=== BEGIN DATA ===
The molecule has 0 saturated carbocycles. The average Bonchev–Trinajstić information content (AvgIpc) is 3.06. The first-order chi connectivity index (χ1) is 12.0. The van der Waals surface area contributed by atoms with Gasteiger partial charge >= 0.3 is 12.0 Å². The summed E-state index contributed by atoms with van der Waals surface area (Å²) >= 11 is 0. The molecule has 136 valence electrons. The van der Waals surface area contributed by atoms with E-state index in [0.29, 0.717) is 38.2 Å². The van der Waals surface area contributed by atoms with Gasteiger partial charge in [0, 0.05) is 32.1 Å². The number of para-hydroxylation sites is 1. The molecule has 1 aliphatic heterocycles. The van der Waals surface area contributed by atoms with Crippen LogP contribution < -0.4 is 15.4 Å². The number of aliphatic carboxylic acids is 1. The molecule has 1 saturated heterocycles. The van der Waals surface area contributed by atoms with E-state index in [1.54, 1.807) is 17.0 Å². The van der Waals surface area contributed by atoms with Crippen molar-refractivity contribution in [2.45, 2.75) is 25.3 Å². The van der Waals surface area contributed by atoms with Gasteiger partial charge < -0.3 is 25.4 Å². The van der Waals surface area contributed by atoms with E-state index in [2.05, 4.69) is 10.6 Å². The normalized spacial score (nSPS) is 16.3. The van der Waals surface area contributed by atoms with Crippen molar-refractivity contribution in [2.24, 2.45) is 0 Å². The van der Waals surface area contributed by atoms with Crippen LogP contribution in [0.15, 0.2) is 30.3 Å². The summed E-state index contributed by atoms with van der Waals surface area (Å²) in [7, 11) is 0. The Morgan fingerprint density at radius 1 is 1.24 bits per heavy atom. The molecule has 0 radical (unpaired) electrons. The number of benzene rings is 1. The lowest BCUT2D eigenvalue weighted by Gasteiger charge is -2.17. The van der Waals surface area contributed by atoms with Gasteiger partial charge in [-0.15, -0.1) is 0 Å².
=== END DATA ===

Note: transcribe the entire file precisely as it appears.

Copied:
The molecule has 0 saturated carbocycles. The average Bonchev–Trinajstić information content (AvgIpc) is 3.06. The first-order chi connectivity index (χ1) is 12.0. The van der Waals surface area contributed by atoms with Gasteiger partial charge >= 0.3 is 12.0 Å². The summed E-state index contributed by atoms with van der Waals surface area (Å²) >= 11 is 0. The molecule has 136 valence electrons. The van der Waals surface area contributed by atoms with E-state index in [0.29, 0.717) is 38.2 Å². The van der Waals surface area contributed by atoms with Gasteiger partial charge in [0, 0.05) is 32.1 Å². The number of para-hydroxylation sites is 1. The molecule has 1 aliphatic heterocycles. The van der Waals surface area contributed by atoms with Crippen LogP contribution < -0.4 is 15.4 Å². The number of aliphatic carboxylic acids is 1. The molecule has 1 saturated heterocycles. The van der Waals surface area contributed by atoms with E-state index in [1.54, 1.807) is 17.0 Å². The van der Waals surface area contributed by atoms with Crippen molar-refractivity contribution in [2.45, 2.75) is 25.3 Å². The van der Waals surface area contributed by atoms with Gasteiger partial charge < -0.3 is 25.4 Å². The van der Waals surface area contributed by atoms with E-state index in [2.05, 4.69) is 10.6 Å². The normalized spacial score (nSPS) is 16.3. The van der Waals surface area contributed by atoms with Crippen molar-refractivity contribution in [2.24, 2.45) is 0 Å². The van der Waals surface area contributed by atoms with Crippen LogP contribution in [0.15, 0.2) is 30.3 Å². The summed E-state index contributed by atoms with van der Waals surface area (Å²) in [7, 11) is 0. The Morgan fingerprint density at radius 1 is 1.24 bits per heavy atom. The molecule has 0 radical (unpaired) electrons. The number of benzene rings is 1. The lowest BCUT2D eigenvalue weighted by Gasteiger charge is -2.17. The van der Waals surface area contributed by atoms with Gasteiger partial charge in [-0.15, -0.1) is 0 Å².